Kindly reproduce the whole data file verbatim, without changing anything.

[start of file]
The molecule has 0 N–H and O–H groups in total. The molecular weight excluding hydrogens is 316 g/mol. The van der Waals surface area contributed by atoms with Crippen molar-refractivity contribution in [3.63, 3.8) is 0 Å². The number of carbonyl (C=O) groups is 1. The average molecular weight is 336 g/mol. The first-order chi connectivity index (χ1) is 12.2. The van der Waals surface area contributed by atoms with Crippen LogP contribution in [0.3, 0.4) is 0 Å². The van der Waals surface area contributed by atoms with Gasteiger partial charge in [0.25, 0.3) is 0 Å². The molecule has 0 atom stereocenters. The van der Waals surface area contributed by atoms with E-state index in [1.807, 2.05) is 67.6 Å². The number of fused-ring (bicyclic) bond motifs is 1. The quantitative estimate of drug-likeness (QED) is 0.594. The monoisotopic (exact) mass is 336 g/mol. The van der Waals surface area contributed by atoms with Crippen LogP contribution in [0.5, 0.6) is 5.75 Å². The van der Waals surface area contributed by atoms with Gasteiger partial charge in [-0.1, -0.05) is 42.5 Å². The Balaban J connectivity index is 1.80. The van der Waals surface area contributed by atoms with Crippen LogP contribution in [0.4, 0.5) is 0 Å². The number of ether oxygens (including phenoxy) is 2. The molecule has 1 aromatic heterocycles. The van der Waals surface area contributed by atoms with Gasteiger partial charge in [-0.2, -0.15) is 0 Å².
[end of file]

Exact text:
The molecule has 0 N–H and O–H groups in total. The molecular weight excluding hydrogens is 316 g/mol. The van der Waals surface area contributed by atoms with Crippen molar-refractivity contribution in [3.63, 3.8) is 0 Å². The number of carbonyl (C=O) groups is 1. The average molecular weight is 336 g/mol. The first-order chi connectivity index (χ1) is 12.2. The van der Waals surface area contributed by atoms with Crippen LogP contribution in [0.3, 0.4) is 0 Å². The van der Waals surface area contributed by atoms with Gasteiger partial charge in [0.25, 0.3) is 0 Å². The molecule has 0 atom stereocenters. The van der Waals surface area contributed by atoms with E-state index in [1.807, 2.05) is 67.6 Å². The number of fused-ring (bicyclic) bond motifs is 1. The quantitative estimate of drug-likeness (QED) is 0.594. The monoisotopic (exact) mass is 336 g/mol. The van der Waals surface area contributed by atoms with Crippen LogP contribution in [0.5, 0.6) is 5.75 Å². The van der Waals surface area contributed by atoms with Gasteiger partial charge in [-0.1, -0.05) is 42.5 Å². The Balaban J connectivity index is 1.80. The van der Waals surface area contributed by atoms with Crippen LogP contribution in [0.4, 0.5) is 0 Å². The number of ether oxygens (including phenoxy) is 2. The molecule has 1 aromatic heterocycles. The van der Waals surface area contributed by atoms with Gasteiger partial charge in [-0.2, -0.15) is 0 Å².